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    If you keep a hive from swarming then the bees stay in the hive allow them to swarm and no telling where the swarm will set up house. Could be any ware with in flight range, 2 miles radius.
     
  5. roastbeef

    roastbeef New Member

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    thanks for the input guys, i appreciate it. i looked into my city's municipal code and didn't find anything, at least not yet.

    does harvesting honey or the comb help control the population of the hive? i would speculate if the amount of fertilized eggs were limited, the population would stay in control. i would think that careful management of the combs i allow to remain would keep the population from getting too big for the hive, or too thin to maintain a successful operation.
    ‚Äčthoughts?
     
  6. srvfantexasflood

    srvfantexasflood New Member

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    roastbeef,
    You are thinking ahead and that's good. This is where reading all you can prior to taking the big plunge is good. I can only tell you about my experiences with a Langstroth hive. I haven't heard of anyone have much success with a top bar hive. Most beekeepers would like a reward for their work and that would be HONEY.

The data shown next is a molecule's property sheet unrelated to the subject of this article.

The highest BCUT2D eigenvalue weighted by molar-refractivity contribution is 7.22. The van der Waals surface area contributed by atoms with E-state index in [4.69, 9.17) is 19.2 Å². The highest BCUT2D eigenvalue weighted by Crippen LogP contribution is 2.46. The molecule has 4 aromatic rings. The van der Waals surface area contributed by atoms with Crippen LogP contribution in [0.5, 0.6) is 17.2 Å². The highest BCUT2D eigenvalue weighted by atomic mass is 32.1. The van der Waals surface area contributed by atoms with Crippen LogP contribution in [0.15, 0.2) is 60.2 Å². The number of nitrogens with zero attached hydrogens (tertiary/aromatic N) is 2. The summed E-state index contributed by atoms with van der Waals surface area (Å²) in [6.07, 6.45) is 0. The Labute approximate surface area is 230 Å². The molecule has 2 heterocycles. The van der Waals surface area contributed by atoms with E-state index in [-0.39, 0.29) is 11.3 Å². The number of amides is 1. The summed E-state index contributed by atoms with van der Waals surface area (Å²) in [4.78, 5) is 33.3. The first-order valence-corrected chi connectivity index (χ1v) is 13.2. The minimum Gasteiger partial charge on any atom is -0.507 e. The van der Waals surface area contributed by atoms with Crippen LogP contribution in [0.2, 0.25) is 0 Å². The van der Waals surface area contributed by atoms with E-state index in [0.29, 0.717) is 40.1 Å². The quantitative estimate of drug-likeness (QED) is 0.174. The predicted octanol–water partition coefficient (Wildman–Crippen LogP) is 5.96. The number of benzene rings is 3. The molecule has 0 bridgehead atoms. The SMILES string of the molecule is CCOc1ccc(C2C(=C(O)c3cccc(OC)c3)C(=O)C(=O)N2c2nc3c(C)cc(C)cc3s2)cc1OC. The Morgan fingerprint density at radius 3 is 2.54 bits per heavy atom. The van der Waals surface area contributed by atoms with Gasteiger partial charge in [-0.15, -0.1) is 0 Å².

In a typical Langstroth hive set up there are two deep brood boxes. http://www.beverlybees.com/parts-beehive-beginner-beekeeper/ I have included this link so that you can see what I am talking about. The brood boxes belong to the bees. When the time is appropriate, a queen excluder is placed over the brood boxes and then a honey super. Except for a rare occasion, all honey is pulled from only the honey super. Removing honey will not control the population in the hive. Removing too much can result in the potential for starvation. Usually, the need to monitor for swarming is in the second year. We should all be so lucky to have a colony flourish your first year, and the need arise to control the population. One can do that with the appropriate timing of adding a second brood box. Adding a queen excluder and honey super will also give the colony more room.
    I keep a colony's growth in check by doing splits or balancing out the population of the hives by taking from a flourishing colony and adding bees and frames to a struggling colony. This is one of the reasons 2 or more hives are recommended. If you are not interested in acquiring additional colonies by doing splits, consider selling your splits. Around here, splits are in high demand.
    "I would speculate if the amount of fertilized eggs were limited, the population would stay in control." Do your homework. Most beekeepers salivate over a queen that is a good egg layer. The queen will also regulate the amount of eggs she is laying depending on the time of year and the space available. If it's time to ramp up for spring production and there is too little space, you are inviting the queen and colony to swarm.
    I hope I have been of some help. Should you go with a top bar hive, I still strongly encourage educating yourself prior to your first purchase. There are many good books out there. First Lessons in Beekeeping by Keith Delaplane comes to mind.
     
  7. ApisBees

    ApisBees Active Member

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    If you try to suppress the brood laying ability of the queen you may push the bees into swarming, which is worse than a strong hive.